What’s the Big Deal? They’re just words!

What's the big deal? It's just words. Actually, words ARE a big deal they can carry a punch or carry a kiss.
Writers understand that each word is a treasure. A pearl to be sought after, polished carefully and precisely placed in the setting.

Writers understand that each word is a treasure. A rightly used word is a pearl to be sought after, polished carefully and precisely placed in the perfect setting. And so it is with our speech, even more now than ever. As much of my involvement with the world is through Social Media, I realise the gravity words carry. The most liberal use of emoticons cannot take the place of clearly defining your message.

Just because you haven’t published a blog, a book, or a podcast and just because you’ve rarely spoken on a platform, it doesn’t mean you are off the hook. Words carry weight.

When I am chit-chatting with a friend over a cup of coffee, they see my facial expressions. They read the subtle and not-so-subtle changes in my body language and voice inflexion. Hopefully, it’s easy for them to gauge my intent. Those who know me well know that I tend to use satire and sarcasm quite often as a way to carry my message. While we might get away with more when we are speaking face-to-face with others, but even then we need to be careful.

My friends know that I try not to use my wit to tear down others and so they are at ease with me. When I cross the line, I am swift to apologise. I then go one step further; asking them to call me out if my metaphorical toes and dangling close to the line.

I must be aware of the setting in which my words will be displayed. A light conversation with a friend who is obviously in a good mood? Bring on the good-natured ribbing, light satire, and small talk. A more serious conversation with the same friend whose body language tells me they are not in the space for playful banter? Now is not the time to use humour as a means to carry my message.

On Social Media using a public setting where people not from my background might not understand the concepts that I am presenting? I must choose my words wisely and stay clear of presumptive language that assumes my audience knows where I am coming from.

If I want to communicate my heart’s intentions appropriately, I should craft and chisel my words and inflexions in such a way that they will shine in the provided setting.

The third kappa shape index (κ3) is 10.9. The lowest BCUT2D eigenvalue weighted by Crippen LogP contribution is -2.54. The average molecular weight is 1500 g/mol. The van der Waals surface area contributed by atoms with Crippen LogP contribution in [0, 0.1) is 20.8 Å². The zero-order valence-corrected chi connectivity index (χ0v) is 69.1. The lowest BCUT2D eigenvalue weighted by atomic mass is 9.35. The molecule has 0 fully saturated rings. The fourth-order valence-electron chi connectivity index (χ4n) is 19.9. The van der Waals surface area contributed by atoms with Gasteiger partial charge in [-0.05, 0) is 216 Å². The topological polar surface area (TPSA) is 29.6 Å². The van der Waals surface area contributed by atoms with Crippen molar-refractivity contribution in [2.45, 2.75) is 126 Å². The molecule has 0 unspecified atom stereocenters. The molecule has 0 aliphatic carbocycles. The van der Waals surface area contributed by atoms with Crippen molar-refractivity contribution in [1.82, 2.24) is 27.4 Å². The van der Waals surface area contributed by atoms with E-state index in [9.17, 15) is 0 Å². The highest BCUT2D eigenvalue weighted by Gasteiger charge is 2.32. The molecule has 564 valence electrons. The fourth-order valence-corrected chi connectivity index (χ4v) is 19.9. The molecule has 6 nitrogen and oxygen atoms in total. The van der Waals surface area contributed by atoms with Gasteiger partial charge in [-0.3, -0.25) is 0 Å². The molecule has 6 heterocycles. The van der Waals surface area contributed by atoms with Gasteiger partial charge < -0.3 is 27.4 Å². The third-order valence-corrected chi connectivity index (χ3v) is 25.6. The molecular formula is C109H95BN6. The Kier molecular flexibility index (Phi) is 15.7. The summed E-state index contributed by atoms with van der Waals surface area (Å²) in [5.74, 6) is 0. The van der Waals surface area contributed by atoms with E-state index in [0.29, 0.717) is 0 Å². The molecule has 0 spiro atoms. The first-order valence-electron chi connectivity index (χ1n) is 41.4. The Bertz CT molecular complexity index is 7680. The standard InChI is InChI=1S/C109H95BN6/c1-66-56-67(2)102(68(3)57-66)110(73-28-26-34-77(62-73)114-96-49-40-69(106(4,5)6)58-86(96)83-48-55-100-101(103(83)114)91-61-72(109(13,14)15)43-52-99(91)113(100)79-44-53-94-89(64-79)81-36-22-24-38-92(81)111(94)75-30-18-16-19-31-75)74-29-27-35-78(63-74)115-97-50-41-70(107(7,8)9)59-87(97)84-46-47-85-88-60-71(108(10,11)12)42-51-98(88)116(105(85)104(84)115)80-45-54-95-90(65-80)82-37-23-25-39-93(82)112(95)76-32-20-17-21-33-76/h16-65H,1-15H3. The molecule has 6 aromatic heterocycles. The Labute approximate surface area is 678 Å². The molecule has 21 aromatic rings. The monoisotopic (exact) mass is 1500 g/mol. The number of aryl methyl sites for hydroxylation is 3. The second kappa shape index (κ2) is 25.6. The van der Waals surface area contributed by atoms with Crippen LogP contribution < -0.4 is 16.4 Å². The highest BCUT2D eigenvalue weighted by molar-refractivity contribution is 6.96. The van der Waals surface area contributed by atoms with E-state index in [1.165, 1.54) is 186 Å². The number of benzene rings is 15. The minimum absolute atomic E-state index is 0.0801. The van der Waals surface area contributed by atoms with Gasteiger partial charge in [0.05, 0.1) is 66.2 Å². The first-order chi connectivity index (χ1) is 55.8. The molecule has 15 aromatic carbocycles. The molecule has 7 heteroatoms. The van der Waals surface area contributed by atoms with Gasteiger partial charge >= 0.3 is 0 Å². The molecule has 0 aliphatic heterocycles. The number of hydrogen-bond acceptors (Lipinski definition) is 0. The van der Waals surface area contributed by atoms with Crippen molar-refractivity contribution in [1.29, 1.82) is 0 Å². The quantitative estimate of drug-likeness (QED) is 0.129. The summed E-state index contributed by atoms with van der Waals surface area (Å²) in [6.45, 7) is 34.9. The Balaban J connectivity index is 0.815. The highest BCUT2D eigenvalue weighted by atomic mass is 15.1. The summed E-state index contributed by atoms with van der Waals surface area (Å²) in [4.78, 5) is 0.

Proverbs 25:11 ESV – “A word is fitly spoken is like apples of gold in a setting of silver.”

Does that mean that levity and silliness are never options? I sure hope not. I love my sense of humour; it’s got me through tough seasons.

Am I saying we can never speak off the cuff? No. But I am saying that we must be aware of the setting in which our words will be heard and read and carefully select those words to fit that setting.

Personal Application

I believe Philippians 4:8 and I Corinthians 13:4-7 to be excellent self-editing tools. Does what you are writing or saying fit into the perimeters set by these verses?

Are your words true, noble, right, pure, lovely, admirable, excellent, or praiseworthy? Are your words patient and kind? Do they reveal your envy, boastfulness, or pride? Do your words dishonour others? Are they self-promoting? Do you use your words to express your anger against the world? Do unforgiveness and bitterness creep into your language? Do you use your words to convey delight when anyone, including your enemies, meets with calamity? Do you use your words to express the truth while protecting others? Do your words glisten with hope even amid hardship? Do your words inspire others to keep on going even when the going gets tough?

There is nothing to writing. All you do is sit down at a typewriter and bleed. Ernest Hemingway
“There is nothing to writing. All you do is sit down at a typewriter and bleed.” ~Ernest Hemingway

Lin Pearson, my friend and former editor, commented on the above quote. “But when we bleed, it is what is in our hearts that emerges.”

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All Bible verses attributed to the ESV version unless otherwise indicated.

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Until Next Week,

©2019 Katherine Walden

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